And when he had thus spoken, one of the officers which stood by struck Jesus with the palm of his hand, saying, Answer you the high priest so?
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EXPOSITORY (ENGLISH BIBLE)With the palm of his hand.—The Greek word occurs again in the New Testament only in John 19:3, and Mark 14:65 (see Note there, and on Matthew 26:67). It is uncertain whether it means here a blow with the hand or, as the margin renders it, “with a rod.” The word originally means a stroke with a rod, but in classical usage it acquired also the meaning of a slap in the face, or box on the ear, and the corresponding verb is certainly used in this sense in Matthew 5:39. We may gather from Acts 23:2 that a blow on the face was a customary punishment for a supposed offence against the dignity of the high priest; but in that case it was ordered by the high priest himself, and the fact that it was here done without authority by one of the attendants confirms the opinion that this was not a legal trial before the judicial authority.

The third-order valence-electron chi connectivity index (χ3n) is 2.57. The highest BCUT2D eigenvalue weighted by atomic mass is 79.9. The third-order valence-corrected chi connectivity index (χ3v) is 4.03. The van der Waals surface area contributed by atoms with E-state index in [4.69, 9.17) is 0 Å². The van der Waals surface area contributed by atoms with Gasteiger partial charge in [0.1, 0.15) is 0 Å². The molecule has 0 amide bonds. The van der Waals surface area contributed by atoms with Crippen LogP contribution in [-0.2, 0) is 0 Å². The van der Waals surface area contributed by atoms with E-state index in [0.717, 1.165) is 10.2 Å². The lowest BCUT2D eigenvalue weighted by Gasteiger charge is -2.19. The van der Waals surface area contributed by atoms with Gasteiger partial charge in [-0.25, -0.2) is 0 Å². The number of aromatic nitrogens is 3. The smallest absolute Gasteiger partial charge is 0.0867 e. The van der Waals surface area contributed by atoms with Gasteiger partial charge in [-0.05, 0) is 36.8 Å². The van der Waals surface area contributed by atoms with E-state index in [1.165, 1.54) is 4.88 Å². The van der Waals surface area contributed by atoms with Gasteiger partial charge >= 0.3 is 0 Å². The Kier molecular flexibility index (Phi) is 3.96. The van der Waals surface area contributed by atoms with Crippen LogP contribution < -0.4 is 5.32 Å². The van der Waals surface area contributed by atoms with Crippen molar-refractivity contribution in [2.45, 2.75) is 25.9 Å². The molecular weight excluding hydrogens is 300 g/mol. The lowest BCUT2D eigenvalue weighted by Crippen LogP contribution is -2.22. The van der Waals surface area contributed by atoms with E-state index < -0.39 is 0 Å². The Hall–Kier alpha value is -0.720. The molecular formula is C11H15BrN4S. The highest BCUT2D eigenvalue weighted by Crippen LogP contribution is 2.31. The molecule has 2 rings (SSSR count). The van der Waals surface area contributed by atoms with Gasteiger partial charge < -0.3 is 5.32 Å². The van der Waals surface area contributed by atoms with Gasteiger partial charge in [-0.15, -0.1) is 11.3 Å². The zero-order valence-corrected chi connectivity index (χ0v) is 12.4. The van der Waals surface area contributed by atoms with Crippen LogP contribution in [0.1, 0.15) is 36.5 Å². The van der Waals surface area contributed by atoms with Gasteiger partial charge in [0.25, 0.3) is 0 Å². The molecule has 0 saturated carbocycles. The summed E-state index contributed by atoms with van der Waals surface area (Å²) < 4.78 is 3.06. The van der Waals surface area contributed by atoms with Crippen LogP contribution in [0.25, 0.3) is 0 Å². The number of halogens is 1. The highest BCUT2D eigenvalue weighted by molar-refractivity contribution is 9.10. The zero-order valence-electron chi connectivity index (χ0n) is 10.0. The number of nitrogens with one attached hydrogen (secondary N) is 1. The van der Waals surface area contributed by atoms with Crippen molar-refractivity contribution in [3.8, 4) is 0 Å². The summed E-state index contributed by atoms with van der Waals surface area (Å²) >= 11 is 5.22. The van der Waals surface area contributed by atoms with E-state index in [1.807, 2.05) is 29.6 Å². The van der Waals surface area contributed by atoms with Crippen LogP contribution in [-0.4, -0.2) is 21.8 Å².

With the palm, of his hand - This may mean: "Gave him a blow either with the open hand or with a rod" - the Greek does not determine which. In whatever way it was done, it was a violation of all law and justice. Jesus had showed no disrespect for the office of the high priest, and if he had, this was not the proper way to punish it. The Syriac reads thus: "Smote the cheek of Jesus." The Vulgate and Arabic: "Gave him a blow."
one of the officers which stood by; it may be one of those who had been sent to him and had been a hearer of him, whom Jesus might look wistfully at, or point unto, when he said the above words, at which he might be provoked: and therefore
stroke Jesus with the palm of his hand; or gave him a rap with a rod, or smote him with a staff, as some think, is the sense of the phrase; though the Syriac, agreeably to our version, reads it, he smote him, , "upon his cheek"; gave him, what we commonly call, a slap on the face; and which is always esteemed a very great affront, and was a piece of rudeness and insolence to the last degree in this man: